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Mercury Rev - Bobbie Gentry,s tThe Delta sweete Revisited

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Bobbie Gentry,s tThe Delta sweete Revisited

Varenummer: BELLA852V

Tilgjengelighet: Forhåndsbestill

kr 299
Bobbie Gentry’s The Delta Sweete Revisited is Mercury Rev’s committed and affectionate resurrection of an album that anticipated by three decades their own pivotal expedition through transcendental America, 1998’s Deserter’s Songs. From their recording lair in New York’s Catskill Mountains, the founding core of Jonathan Donahue and Grasshopper with Jesse Chandler (previously in the Texas group Midlake) honour Gentry’s creative triumph with spacious invention and hallucinatory flair. And they are not alone. Gentry’s stories and original resolve are brought to new vocal life and empowerment by a vocal cast of women from across modern rock and its alternative paths: among them, Mazzy Star’s Hope Sandoval; Laetitia Sadier, formerly of Stereolab; Marissa Nadler; Margo Price, the fiery new country star with a punk-rock heart; and Norway’s Susanne Sundfør, who cuts through “Tobacco Road” with arctic-Nico poise as the Rev’s trademark technicolor orchestration sweeps us towards the penultimate poignant love lorn wash of Beth Orton’s “Courtyard” and into the melancholy mystery of “Ode to Billie Joe” from America’s other grand southern belle Lucinda Williams. On the 1968 LP, Gentry opened with a call to jubilant order, “Okolona River Bottom Band,” like she was leading a barndance union of the Rolling Stones and Louis Armstrong’s Hot Five. Norah Jones takes that entrance here with her own sultry command, like Sarah Vaughan at the head of a slow-blooming choir. In “Sermon,” Margo Price sings like a survivor through Mercury Rev’s explosion of colour and groove: a specialty throughout the band’s history as recently as 2015’s The Light in You going back through 1995’s See You on the Other Side. Gentry is still very present in the changes. Her seesaw of pride and hurt in the melancholy blur of “Penduli Pendulum” is even more explicit with the seasoned intimacy of Vashti Bunyan set against the younger, brighter arc of Kaela Sinclair, now in the electronic project M83. And in “Courtyard,” a despairing finale of strings and guitar arpeggios on Gentry’s LP, Mercury Rev build a striking Delta Krautrock in which the English singer Beth Orton wanders, like Gentry, through a ruin of profound loss and treasured memory. “Ode to Billie Joe” was not on the ‘68 Delta Sweete. But Mercury Rev go back to that dinner table with Lucinda Williams, and it is an inspired bond, calling up the ghosts and questions of a South still very much with us. Indeed, Gentry—who retired from recording and performing in the Seventies—reportedly lives only a couple hours’ drive from the bridge that made her famous, while the spirits she set loose in The Delta Sweete are as restless and compelling as they were 50 years ago. .Slippes 8.2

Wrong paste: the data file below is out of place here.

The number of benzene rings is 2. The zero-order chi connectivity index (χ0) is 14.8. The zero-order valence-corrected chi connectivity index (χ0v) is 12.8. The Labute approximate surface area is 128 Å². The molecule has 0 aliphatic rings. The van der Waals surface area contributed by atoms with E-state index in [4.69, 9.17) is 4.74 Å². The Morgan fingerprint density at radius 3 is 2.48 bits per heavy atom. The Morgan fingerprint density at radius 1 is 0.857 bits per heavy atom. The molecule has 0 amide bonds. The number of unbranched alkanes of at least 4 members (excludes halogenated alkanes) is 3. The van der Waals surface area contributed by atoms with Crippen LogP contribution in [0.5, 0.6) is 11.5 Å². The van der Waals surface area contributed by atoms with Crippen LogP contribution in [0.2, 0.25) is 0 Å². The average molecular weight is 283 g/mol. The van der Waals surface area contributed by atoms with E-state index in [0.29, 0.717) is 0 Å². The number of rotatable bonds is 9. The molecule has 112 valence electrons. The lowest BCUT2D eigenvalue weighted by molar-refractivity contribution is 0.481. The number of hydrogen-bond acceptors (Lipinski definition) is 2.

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Tilleggsinformasjon

Artist Mercury Rev
Tittel Bobbie Gentry,s tThe Delta sweete Revisited
Kat/ISBN BELLA852V
Format LP
Plateselskap Bella Union
Brukt Nei
Bobbie Gentry’s The Delta Sweete Revisited is Mercury Rev’s committed and affectionate resurrection of an album that anticipated by three decades their own pivotal expedition through transcendental America, 1998’s Deserter’s Songs. From their recording lair in New York’s Catskill Mountains, the founding core of Jonathan Donahue and Grasshopper with Jesse Chandler (previously in the Texas group Midlake) honour Gentry’s creative triumph with spacious invention and hallucinatory flair. And they are not alone. Gentry’s stories and original resolve are brought to new vocal life and empowerment by a vocal cast of women from across modern rock and its alternative paths: among them, Mazzy Star’s Hope Sandoval; Laetitia Sadier, formerly of Stereolab; Marissa Nadler; Margo Price, the fiery new country star with a punk-rock heart; and Norway’s Susanne Sundfør, who cuts through “Tobacco Road” with arctic-Nico poise as the Rev’s trademark technicolor orchestration sweeps us towards the penultimate poignant love lorn wash of Beth Orton’s “Courtyard” and into the melancholy mystery of “Ode to Billie Joe” from America’s other grand southern belle Lucinda Williams. On the 1968 LP, Gentry opened with a call to jubilant order, “Okolona River Bottom Band,” like she was leading a barndance union of the Rolling Stones and Louis Armstrong’s Hot Five. Norah Jones takes that entrance here with her own sultry command, like Sarah Vaughan at the head of a slow-blooming choir. In “Sermon,” Margo Price sings like a survivor through Mercury Rev’s explosion of colour and groove: a specialty throughout the band’s history as recently as 2015’s The Light in You going back through 1995’s See You on the Other Side. Gentry is still very present in the changes. Her seesaw of pride and hurt in the melancholy blur of “Penduli Pendulum” is even more explicit with the seasoned intimacy of Vashti Bunyan set against the younger, brighter arc of Kaela Sinclair, now in the electronic project M83. And in “Courtyard,” a despairing finale of strings and guitar arpeggios on Gentry’s LP, Mercury Rev build a striking Delta Krautrock in which the English singer Beth Orton wanders, like Gentry, through a ruin of profound loss and treasured memory. “Ode to Billie Joe” was not on the ‘68 Delta Sweete. But Mercury Rev go back to that dinner table with Lucinda Williams, and it is an inspired bond, calling up the ghosts and questions of a South still very much with us. Indeed, Gentry—who retired from recording and performing in the Seventies—reportedly lives only a couple hours’ drive from the bridge that made her famous, while the spirits she set loose in The Delta Sweete are as restless and compelling as they were 50 years ago. .Slippes 8.2

Mer Mercury Rev